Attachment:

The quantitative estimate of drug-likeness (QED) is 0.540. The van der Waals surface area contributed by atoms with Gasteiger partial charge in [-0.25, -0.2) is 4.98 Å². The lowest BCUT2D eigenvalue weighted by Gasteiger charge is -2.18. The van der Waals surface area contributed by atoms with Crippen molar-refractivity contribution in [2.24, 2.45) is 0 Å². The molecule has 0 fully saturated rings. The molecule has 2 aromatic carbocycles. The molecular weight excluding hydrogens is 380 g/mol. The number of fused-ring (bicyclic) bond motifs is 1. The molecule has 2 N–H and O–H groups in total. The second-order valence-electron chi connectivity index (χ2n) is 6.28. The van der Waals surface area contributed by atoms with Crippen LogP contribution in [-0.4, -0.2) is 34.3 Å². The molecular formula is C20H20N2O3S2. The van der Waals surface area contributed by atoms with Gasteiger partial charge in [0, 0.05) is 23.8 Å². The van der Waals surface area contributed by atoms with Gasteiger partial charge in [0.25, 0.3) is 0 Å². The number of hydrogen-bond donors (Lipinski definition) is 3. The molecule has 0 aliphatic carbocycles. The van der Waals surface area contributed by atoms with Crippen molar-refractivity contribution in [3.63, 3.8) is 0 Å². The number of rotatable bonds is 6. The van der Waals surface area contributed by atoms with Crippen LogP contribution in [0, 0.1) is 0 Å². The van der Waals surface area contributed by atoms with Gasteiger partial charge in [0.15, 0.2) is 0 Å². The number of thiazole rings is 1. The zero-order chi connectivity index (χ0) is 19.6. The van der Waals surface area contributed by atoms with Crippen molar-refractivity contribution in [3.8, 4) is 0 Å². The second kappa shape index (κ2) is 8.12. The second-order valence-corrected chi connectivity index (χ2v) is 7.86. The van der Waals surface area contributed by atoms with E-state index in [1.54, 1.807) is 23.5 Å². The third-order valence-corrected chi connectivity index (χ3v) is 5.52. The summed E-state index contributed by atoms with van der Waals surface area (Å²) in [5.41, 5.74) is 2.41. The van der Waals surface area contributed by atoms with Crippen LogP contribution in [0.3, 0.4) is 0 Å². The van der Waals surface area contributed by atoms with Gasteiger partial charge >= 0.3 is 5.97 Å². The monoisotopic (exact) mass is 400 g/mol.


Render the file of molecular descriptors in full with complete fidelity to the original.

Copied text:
The quantitative estimate of drug-likeness (QED) is 0.540. The van der Waals surface area contributed by atoms with Gasteiger partial charge in [-0.25, -0.2) is 4.98 Å². The lowest BCUT2D eigenvalue weighted by Gasteiger charge is -2.18. The van der Waals surface area contributed by atoms with Crippen molar-refractivity contribution in [2.24, 2.45) is 0 Å². The molecule has 0 fully saturated rings. The molecule has 2 aromatic carbocycles. The molecular weight excluding hydrogens is 380 g/mol. The number of fused-ring (bicyclic) bond motifs is 1. The molecule has 2 N–H and O–H groups in total. The second-order valence-electron chi connectivity index (χ2n) is 6.28. The van der Waals surface area contributed by atoms with Crippen LogP contribution in [-0.4, -0.2) is 34.3 Å². The molecular formula is C20H20N2O3S2. The van der Waals surface area contributed by atoms with Gasteiger partial charge in [0, 0.05) is 23.8 Å². The van der Waals surface area contributed by atoms with Gasteiger partial charge in [0.25, 0.3) is 0 Å². The number of hydrogen-bond donors (Lipinski definition) is 3. The molecule has 0 aliphatic carbocycles. The van der Waals surface area contributed by atoms with Crippen molar-refractivity contribution in [3.63, 3.8) is 0 Å². The number of rotatable bonds is 6. The van der Waals surface area contributed by atoms with Crippen LogP contribution in [0, 0.1) is 0 Å². The van der Waals surface area contributed by atoms with Gasteiger partial charge in [0.15, 0.2) is 0 Å². The number of thiazole rings is 1. The zero-order chi connectivity index (χ0) is 19.6. The van der Waals surface area contributed by atoms with Crippen molar-refractivity contribution in [3.8, 4) is 0 Å². The second kappa shape index (κ2) is 8.12. The second-order valence-corrected chi connectivity index (χ2v) is 7.86. The van der Waals surface area contributed by atoms with E-state index in [1.54, 1.807) is 23.5 Å². The third-order valence-corrected chi connectivity index (χ3v) is 5.52. The summed E-state index contributed by atoms with van der Waals surface area (Å²) in [5.41, 5.74) is 2.41. The van der Waals surface area contributed by atoms with Crippen LogP contribution in [0.3, 0.4) is 0 Å². The van der Waals surface area contributed by atoms with Gasteiger partial charge >= 0.3 is 5.97 Å². The monoisotopic (exact) mass is 400 g/mol.